A new meta-analysis claiming to prove once and for all that antidepressants are an effective treatment for moderate to severe depression was published just a few days ago in The Lancet. Several critical psychiatry researchers and advocates have now published critiques of the study, arguing that the results do not account for the long-term effects of antidepressants, adverse reactions, or withdrawal symptoms. Click below to read some critical perspectives on the new research.
Do Antidepressants Work? The New Research Proves Nothing New by the Council for Evidence-Based Psychiatry
“The trials only covered short-term antidepressant usage (8 weeks) in people with severe or moderate depression. Around 50% of patients have been taking antidepressants for more than two years, and the study tells us nothing about their effects over the long term. In fact, there is no evidence that long-term use has any benefits, and in real-world trials (STAR-D study) outcomes are very poor.”
I Was Like a Numb Zombie on Antidepressants by Annie Corcoran
“The study exhibits a narrow view, which I find particularly scary. Even if you are lucky enough to feel better after taking the pills, medication is only a very small part of the battle. For example, if you broke your leg, you wouldn’t expect it to just heal because it was in a plaster cast. To get it healthy again you would expect to be provided with crutches and most likely some form of physiotherapy.”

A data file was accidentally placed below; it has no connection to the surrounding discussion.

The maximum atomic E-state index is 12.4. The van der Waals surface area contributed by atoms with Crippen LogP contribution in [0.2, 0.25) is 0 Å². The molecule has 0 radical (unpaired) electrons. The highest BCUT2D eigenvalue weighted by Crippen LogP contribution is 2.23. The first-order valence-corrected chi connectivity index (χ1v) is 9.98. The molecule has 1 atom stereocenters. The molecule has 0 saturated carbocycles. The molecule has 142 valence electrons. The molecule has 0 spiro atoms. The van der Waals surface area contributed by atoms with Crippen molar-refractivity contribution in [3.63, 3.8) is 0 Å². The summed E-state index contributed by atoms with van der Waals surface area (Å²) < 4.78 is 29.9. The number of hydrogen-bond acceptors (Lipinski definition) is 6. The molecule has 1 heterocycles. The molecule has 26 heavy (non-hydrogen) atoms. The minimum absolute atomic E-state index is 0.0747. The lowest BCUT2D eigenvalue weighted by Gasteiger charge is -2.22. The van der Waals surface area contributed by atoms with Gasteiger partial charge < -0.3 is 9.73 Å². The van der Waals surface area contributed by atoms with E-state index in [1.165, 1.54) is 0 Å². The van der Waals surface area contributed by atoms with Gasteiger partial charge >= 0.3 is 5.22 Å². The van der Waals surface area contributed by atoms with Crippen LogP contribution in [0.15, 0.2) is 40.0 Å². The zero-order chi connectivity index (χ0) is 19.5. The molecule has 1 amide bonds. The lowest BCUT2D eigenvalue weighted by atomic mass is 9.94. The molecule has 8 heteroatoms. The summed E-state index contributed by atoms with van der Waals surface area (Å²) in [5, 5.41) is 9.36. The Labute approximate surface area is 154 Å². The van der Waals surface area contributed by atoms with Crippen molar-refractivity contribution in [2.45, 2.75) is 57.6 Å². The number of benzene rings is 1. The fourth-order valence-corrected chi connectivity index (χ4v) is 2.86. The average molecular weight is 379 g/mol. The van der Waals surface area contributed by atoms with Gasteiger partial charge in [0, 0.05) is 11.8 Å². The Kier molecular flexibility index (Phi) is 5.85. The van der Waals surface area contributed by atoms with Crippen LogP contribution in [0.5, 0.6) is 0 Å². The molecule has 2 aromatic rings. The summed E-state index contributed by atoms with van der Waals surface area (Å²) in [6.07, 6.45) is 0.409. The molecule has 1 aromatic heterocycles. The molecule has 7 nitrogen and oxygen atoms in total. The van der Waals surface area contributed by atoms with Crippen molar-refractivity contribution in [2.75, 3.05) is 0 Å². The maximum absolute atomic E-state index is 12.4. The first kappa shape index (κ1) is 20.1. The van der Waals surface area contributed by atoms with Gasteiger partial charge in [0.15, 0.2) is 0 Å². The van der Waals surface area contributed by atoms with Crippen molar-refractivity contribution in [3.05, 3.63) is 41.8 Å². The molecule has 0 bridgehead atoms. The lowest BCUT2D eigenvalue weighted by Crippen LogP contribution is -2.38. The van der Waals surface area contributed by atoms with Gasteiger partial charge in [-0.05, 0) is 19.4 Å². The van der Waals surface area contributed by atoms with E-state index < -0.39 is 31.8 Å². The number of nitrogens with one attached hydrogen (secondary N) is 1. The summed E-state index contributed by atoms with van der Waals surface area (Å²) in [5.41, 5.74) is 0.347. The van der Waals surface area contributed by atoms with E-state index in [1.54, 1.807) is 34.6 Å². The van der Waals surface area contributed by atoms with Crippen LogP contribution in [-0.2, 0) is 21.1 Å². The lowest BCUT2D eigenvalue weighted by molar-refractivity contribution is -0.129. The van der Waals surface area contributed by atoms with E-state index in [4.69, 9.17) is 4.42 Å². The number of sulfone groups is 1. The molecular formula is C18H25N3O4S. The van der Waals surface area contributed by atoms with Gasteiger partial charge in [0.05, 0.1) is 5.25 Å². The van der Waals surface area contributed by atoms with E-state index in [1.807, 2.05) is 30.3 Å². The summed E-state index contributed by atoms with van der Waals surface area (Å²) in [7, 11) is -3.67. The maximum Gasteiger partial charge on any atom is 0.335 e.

More Drugs Are Not the Answer by Peter Kinderman
“We know drugs can raise our moods. That’s important. It may be something we want to contemplate when considering help, but it doesn’t really change a great deal. In particular, this research doesn’t speak of what the experience of depression actually is. Nor does it explore the disease model of mental health or offer insights into the causal processes that might lead people to be depressed. It’s important – at least in my opinion – to remember that, even when medication can help alleviate distress, that is not necessarily evidence that a biological disease process lies behind our mental health problems. We know that our mental health is intimately related to the things that happen to us, the circumstances of our lives, and how we make sense of this.”